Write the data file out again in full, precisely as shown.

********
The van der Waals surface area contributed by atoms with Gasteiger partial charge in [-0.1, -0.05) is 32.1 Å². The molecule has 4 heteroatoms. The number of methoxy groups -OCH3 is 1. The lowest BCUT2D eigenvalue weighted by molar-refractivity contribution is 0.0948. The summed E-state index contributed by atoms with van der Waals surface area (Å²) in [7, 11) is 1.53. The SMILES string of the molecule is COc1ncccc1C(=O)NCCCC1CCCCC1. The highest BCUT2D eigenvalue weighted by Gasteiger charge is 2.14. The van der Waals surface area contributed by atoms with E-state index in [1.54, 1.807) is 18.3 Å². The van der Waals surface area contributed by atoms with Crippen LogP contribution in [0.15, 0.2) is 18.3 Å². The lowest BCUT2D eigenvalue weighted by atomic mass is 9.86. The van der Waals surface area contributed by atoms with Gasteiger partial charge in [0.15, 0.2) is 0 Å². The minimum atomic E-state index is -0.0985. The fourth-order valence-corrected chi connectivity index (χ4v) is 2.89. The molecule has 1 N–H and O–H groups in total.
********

The van der Waals surface area contributed by atoms with Gasteiger partial charge in [-0.1, -0.05) is 32.1 Å². The molecule has 4 heteroatoms. The number of methoxy groups -OCH3 is 1. The lowest BCUT2D eigenvalue weighted by molar-refractivity contribution is 0.0948. The summed E-state index contributed by atoms with van der Waals surface area (Å²) in [7, 11) is 1.53. The SMILES string of the molecule is COc1ncccc1C(=O)NCCCC1CCCCC1. The highest BCUT2D eigenvalue weighted by Gasteiger charge is 2.14. The van der Waals surface area contributed by atoms with E-state index in [1.54, 1.807) is 18.3 Å². The van der Waals surface area contributed by atoms with Crippen LogP contribution in [0.15, 0.2) is 18.3 Å². The lowest BCUT2D eigenvalue weighted by atomic mass is 9.86. The van der Waals surface area contributed by atoms with Gasteiger partial charge in [0.15, 0.2) is 0 Å². The minimum atomic E-state index is -0.0985. The fourth-order valence-corrected chi connectivity index (χ4v) is 2.89. The molecule has 1 N–H and O–H groups in total.